If you are motivated to celebrate the occasion in a manner other than scattering some peanuts in the shell, you might visit the website of Project Squirrel at the Peggy Notebaert Nature Museum in Chicago. Become a citizen scientist and log your observations of your neighborhood squirrel species into their database and contribute to the body of knowledge about the Gray Squirrel, the Fox Squirrel, and urban ecology more generally.
If your feelings toward urban wildlife run to darker or more ambivalent emotions, I recommend visiting the website of visual artist Amy Stein. An exhibit of her photographs, Domesticated: Modern Dioramas of Our New Natural History, premieres at the Harvard Natural History Museum January 22 and will remain up until April 18, 2010. From the Museum website:
Stein opens the exhibit with a gallery talk January 22 at 4:00 pm. The museum is also hosting wildlife biologist Stephen DeStefano, reading from his book about urban wildlife, Coyote at the Kitchen Door, January 23 at 2:00 pm. You can bring peanuts for the squirrels on the museum's snow-covered lawn.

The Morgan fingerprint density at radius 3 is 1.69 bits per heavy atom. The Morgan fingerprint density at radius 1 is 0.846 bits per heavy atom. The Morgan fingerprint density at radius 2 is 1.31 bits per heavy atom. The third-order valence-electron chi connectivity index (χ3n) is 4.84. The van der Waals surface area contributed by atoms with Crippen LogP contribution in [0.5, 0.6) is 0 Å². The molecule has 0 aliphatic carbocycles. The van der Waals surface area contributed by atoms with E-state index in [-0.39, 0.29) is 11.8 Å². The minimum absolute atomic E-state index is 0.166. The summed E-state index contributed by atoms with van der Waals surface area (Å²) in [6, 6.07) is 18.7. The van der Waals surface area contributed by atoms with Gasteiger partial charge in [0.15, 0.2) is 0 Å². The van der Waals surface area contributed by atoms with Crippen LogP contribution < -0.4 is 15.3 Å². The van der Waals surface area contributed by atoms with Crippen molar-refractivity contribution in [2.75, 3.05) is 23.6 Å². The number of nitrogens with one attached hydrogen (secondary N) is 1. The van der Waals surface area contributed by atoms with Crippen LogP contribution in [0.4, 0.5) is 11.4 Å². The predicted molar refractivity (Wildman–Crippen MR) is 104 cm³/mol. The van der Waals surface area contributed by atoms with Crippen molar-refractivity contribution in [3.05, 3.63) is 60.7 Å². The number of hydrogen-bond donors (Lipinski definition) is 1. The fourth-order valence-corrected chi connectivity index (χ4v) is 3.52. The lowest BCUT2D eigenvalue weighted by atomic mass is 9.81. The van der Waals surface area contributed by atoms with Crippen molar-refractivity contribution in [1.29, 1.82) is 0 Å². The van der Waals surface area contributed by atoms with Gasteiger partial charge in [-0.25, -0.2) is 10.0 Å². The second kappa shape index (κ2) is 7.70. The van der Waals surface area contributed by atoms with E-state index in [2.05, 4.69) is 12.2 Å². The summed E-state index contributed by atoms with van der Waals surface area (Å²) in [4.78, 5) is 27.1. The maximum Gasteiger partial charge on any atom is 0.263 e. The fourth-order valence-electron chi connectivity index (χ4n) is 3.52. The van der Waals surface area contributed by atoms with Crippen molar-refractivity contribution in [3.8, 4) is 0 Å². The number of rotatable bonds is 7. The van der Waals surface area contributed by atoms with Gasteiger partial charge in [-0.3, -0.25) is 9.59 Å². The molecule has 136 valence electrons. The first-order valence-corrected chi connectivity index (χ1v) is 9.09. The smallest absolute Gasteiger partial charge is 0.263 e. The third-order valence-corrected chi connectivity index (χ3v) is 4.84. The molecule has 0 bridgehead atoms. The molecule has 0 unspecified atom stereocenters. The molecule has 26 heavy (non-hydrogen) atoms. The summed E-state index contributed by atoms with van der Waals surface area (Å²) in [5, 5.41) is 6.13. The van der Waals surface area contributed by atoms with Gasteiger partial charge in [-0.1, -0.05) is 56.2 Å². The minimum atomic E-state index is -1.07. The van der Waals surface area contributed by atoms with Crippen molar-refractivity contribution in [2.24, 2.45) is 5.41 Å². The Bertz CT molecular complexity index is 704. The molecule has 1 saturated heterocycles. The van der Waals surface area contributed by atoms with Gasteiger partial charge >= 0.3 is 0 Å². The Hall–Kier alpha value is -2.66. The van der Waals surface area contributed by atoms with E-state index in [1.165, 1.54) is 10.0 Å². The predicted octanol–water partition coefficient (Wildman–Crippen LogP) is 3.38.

Informed by actual newspaper accounts and oral histories from residents of the small town of Matamoras in northeastern Pennsylvania, Stein’s photographs are staged scenes, often using taxidermied animals, illustrating real-life encounters between humans and animals. A girl and huge bear stare at each other from opposite sides of a fence surrounding the family pool. Coyotes howl at a street light. Stein’s images, at the same time both surreal and paradoxical, explore the increasingly permeable boundary between the human/built environment and the wild. Stein writes, “We at once seek connection with the mystery and freedom of the natural world, yet we continually strive to tame the wild around us and compulsively control the wild within our own nature."
Photo from Domesticated by Amy Stein.